Recent findings

posted on: 17 May 2015Work Package 1 - May 2015

PhD project: Sensory factors in Food Satisfaction

The PhD Thesis, “Sensory factors in food satisfaction. An understanding of the satisfaction term and a measurement of factors involved in sensory- and food satisfaction” was defended by Barbara Vad Andersen on 27th February 2015. The abstract of the PhD Thesis is given below.

Contact person:

Senior Scientist Grethe Hyldig. E-mail: Phone +45 4525 4525

PhD abstract_Barbara Vad Andersen.pdf

posted on: 17 May 2015Work Package 2 - May 2015

PhD project: Physiological Factors in Food Satisfaction

WP2 is drawing to a close and most of the work being done right now is data analysis and preparation of the research papers. Specifically, EGG results on fiber content in fruit drinks and EEG results showing how flavour learning affects visual processing can be mentioned.

Contact persons:

PhD student Ida Viemose. E-mail: Phone: +45 3533 3174

Professor Wender Bredie. E-mail: Phone: +45 3533 3242


posted on: 17 May 2015Work Package 3 - May 2015

Product compositional and multi-sensory factors in food satiation capacity

Satiety and sensory satisfaction

AU-FOOD conducted a consumer study with the purpose of elucidating the effect of product composition and complexity on consumers’ satisfaction, liking, feelings of fullness or satiety and finally real choice. The study was performed on vanilla flavoured yoghurts in collaboration with Arla Foods Amba. The yoghurts were developed to vary in protein concentration and viscosity to study the satiating properties of these elements of the product.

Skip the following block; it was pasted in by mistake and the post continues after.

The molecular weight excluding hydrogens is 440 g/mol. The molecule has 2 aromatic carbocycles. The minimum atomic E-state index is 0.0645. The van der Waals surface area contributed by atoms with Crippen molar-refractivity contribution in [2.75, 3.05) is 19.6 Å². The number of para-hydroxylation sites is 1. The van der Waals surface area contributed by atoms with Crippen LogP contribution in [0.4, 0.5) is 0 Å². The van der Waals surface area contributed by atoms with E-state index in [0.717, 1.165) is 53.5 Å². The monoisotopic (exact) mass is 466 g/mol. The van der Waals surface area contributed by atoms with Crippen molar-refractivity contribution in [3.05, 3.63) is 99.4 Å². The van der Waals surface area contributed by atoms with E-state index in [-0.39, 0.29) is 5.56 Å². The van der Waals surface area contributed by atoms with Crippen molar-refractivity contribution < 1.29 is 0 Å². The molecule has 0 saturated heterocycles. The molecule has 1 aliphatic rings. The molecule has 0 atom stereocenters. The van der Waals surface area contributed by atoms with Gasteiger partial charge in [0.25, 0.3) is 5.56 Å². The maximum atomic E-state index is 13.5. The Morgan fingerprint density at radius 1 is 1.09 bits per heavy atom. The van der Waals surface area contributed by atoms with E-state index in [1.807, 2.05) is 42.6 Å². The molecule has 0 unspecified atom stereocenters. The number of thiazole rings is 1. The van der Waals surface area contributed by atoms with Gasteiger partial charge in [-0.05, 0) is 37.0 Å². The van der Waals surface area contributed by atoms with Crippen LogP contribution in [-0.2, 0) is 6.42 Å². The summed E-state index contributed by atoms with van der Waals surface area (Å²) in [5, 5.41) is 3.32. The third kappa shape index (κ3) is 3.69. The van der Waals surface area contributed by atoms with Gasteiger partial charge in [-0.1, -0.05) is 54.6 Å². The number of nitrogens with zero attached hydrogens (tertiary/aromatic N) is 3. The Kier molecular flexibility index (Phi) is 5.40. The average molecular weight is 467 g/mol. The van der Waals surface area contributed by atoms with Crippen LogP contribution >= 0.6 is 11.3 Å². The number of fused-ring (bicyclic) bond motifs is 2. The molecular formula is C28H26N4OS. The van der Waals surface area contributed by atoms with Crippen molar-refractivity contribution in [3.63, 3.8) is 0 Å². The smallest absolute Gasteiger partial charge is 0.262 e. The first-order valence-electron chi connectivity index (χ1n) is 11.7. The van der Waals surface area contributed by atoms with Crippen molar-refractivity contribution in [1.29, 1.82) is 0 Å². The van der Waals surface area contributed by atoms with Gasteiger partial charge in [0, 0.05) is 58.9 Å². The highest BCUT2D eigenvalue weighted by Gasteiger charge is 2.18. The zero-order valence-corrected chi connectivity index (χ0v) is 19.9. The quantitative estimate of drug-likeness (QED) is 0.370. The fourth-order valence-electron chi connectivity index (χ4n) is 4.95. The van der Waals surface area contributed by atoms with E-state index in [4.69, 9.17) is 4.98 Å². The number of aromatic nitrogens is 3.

The findings are right now prepared for a research paper.


Product composition and sensory complexity

AU-FOOD studied the effect of composition on sensory complexity in collaboration with Lantmännen. A consumer study was carried out to understand the relationship between product composition and expected satiety. Ideal portion size and expected satiety of different rye cereal breakfast product compositions (flakes, extruded puffs and oats) were investigated to achieve more knowledge about the effect of physical shape of breakfast cereals on how consumers perceive the satiating properties of these.

The findings are planned to be prepared for publication.

Contact persons:

PhD, Research assistant Barbara Vad Andersen. E-mail:  Phone +45 8715 4881

Post Doc. Line Holler Mielby. E-mail: Phone:  +45 8715 4868

Professor Derek V. Byrne. E-mail: Phone:  +45 8715 8394


posted on: 17 May 2015Work Package 4 – May 2015

Ph.D. project: Sensory and attitudinal factors in meal satisfaction

A longitudinal study was conducted in a real-life work environment with 71 participants rating 534 buffet lunches. Most lunches were consumed in the canteen area in the company of close colleagues. Meal satisfaction was in general rated high, thus lunches were experienced very positively, expectations were met or exceeded and the canteen food was positively discussed among colleagues.  The nutritional composition of lunches has been analysed by University of Iceland and the variability of meals has been rated from the lunch photos. These data will enable us to analyse the link between perceived healthiness and variability of the meals.